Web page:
How parents can spot trouble before it's too late
Sunday, December 14, 2003 - Page updated at 12:00 a.m.
A sexual comment by the coach or a pat on the buttocks may seem accidental or innocuous, but experts say such behavior may be a first step in grooming a victim for abuse. Here are other warning signs for parents:
Full-body hugs by the coach. A high-five should suffice. Talk to your daughter about appropriate boundaries with a coach.
Rides home alone from practices or games and one-on-one training. A typical teenage athlete doesn't spend time alone with the coach. Parents should try to attend practice and provide transportation.
Cards, gifts and even sports-related awards. If they're targeted at one athlete and not the team, they could be a sign of an intimate relationship.
Sleepovers at the coach's house, even if the team is invited. Coaches also ask athletes to baby-sit their children, using the occasion to develop closeness or as a cover for ongoing intimacy.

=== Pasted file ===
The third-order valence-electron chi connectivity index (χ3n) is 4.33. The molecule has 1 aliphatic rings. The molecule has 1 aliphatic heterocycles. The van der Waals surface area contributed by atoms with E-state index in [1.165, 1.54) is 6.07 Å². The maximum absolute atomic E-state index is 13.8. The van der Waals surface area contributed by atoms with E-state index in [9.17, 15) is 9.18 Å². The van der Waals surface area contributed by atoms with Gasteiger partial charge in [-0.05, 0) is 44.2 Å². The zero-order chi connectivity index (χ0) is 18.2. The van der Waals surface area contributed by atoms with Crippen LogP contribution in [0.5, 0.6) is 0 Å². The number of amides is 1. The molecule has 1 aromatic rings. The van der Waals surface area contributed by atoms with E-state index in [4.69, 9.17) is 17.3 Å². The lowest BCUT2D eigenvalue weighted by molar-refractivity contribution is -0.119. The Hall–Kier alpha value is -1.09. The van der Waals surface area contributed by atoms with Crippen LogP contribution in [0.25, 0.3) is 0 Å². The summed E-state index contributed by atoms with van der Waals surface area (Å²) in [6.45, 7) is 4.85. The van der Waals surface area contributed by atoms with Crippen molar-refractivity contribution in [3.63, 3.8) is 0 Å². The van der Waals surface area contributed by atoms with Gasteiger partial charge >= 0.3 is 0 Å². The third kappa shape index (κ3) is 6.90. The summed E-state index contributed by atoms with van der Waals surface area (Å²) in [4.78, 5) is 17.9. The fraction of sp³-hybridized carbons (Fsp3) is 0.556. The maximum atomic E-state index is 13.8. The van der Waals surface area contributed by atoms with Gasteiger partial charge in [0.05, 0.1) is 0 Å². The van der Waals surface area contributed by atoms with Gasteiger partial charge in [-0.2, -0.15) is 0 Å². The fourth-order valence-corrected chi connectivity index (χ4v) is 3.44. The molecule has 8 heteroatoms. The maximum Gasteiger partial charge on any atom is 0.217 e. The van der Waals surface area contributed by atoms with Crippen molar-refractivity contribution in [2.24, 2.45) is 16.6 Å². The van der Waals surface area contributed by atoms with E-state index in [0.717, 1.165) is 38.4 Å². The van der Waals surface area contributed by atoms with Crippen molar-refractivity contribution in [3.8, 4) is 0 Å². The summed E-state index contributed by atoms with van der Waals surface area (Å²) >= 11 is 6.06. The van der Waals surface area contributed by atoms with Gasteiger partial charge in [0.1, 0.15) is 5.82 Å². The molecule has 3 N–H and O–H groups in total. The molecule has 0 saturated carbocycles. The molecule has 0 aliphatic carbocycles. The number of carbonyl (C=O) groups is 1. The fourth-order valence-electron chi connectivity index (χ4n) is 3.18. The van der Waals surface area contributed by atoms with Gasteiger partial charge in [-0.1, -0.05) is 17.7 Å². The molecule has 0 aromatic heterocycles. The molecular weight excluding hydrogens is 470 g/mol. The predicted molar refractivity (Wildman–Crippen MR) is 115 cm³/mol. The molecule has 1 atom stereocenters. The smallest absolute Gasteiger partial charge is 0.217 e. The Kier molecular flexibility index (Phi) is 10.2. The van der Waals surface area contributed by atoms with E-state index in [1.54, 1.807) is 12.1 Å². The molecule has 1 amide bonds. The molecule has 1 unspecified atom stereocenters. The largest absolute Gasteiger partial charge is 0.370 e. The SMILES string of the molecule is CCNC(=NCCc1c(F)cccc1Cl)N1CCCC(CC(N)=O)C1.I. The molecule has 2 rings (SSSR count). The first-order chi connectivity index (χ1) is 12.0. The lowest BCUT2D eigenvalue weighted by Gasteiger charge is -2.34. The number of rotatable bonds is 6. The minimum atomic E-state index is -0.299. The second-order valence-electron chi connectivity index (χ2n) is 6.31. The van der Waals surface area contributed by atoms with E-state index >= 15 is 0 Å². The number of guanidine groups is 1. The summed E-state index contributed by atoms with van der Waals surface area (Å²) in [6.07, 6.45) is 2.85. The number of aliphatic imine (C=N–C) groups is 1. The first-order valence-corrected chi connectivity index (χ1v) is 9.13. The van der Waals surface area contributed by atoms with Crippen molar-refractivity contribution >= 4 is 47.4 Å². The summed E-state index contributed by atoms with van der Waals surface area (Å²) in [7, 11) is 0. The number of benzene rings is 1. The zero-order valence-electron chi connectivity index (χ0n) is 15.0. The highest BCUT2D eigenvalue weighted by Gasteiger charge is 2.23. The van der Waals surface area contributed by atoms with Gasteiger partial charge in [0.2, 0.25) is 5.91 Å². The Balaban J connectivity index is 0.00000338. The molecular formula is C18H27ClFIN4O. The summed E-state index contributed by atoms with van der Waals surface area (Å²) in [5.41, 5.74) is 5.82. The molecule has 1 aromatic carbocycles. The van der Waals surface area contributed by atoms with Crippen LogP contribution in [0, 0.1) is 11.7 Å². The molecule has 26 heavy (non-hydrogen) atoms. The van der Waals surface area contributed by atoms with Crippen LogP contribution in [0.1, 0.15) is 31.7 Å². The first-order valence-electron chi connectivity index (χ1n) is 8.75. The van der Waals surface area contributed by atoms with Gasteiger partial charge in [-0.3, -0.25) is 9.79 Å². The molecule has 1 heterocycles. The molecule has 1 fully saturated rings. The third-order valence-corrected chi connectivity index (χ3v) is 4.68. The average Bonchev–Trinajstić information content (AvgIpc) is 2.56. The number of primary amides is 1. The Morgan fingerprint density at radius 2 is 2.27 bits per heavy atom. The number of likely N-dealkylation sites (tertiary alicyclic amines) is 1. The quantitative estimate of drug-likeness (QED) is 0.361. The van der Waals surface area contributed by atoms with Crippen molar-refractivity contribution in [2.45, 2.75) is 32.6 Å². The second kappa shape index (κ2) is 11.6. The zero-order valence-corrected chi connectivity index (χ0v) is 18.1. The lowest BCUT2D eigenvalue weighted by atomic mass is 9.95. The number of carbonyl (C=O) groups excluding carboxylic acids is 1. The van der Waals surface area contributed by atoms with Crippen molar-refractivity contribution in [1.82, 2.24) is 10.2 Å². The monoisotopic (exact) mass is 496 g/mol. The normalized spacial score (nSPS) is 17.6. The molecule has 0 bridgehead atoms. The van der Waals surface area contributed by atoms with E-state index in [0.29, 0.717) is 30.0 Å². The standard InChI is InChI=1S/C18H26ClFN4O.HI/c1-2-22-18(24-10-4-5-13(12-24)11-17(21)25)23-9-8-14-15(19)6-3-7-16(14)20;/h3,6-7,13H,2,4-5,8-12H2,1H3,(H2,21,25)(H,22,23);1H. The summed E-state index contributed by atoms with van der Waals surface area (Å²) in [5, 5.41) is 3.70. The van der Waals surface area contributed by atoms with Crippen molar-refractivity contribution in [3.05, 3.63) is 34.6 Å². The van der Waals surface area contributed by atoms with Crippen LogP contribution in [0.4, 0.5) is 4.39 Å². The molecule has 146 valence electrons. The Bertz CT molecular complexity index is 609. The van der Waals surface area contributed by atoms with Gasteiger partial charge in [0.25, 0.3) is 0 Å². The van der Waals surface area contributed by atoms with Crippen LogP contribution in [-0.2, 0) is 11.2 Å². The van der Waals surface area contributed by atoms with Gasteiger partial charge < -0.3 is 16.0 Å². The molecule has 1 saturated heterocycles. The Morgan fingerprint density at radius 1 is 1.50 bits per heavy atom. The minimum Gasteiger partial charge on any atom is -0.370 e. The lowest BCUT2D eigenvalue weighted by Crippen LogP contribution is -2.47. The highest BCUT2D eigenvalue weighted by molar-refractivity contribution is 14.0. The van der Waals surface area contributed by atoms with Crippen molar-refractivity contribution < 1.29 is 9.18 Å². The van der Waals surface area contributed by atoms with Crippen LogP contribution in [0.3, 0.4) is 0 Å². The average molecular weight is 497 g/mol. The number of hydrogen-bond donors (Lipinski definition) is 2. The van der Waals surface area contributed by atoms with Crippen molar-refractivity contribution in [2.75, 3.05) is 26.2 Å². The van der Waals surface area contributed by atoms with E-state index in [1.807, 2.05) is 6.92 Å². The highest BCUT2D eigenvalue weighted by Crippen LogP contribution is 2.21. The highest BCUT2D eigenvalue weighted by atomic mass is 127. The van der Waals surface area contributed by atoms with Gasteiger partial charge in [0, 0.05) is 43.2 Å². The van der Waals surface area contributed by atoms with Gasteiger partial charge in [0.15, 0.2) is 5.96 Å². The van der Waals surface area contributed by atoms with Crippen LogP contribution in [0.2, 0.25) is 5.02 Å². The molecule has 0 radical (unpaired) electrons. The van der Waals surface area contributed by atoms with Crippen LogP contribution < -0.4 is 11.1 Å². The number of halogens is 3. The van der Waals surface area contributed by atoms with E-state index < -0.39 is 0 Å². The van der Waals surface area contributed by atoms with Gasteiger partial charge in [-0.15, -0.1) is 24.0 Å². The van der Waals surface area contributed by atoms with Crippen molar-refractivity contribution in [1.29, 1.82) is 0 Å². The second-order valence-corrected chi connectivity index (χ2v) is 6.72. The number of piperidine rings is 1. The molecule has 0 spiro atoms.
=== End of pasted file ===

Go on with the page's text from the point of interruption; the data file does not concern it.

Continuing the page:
Long or repeated phone calls to and from the coach or a seeming dependency on the coach or his advice. A coach isn't the athlete's peer, and parents should be wary of one who acts that way.
Out-of-town trips to tournaments or camps. If a coach makes it difficult for parents to come along, parents should be concerned. Make sure there are enough parents along to supervise.
A daughter suddenly quitting or losing interest in her favorite sport or not wanting to be near a coach. Often victims of sex abuse or harassment will make up reasons why they no longer want to play.
Coaches who jump from team to team or district to district. Parents should ask a coach for references and interview current and former players, parents and school officials about his conduct. Parents can obtain a coach's disciplinary records from a school district by filing a public-disclosure-act request. They can also ask the state education office for similar misconduct information on teachers who coach.
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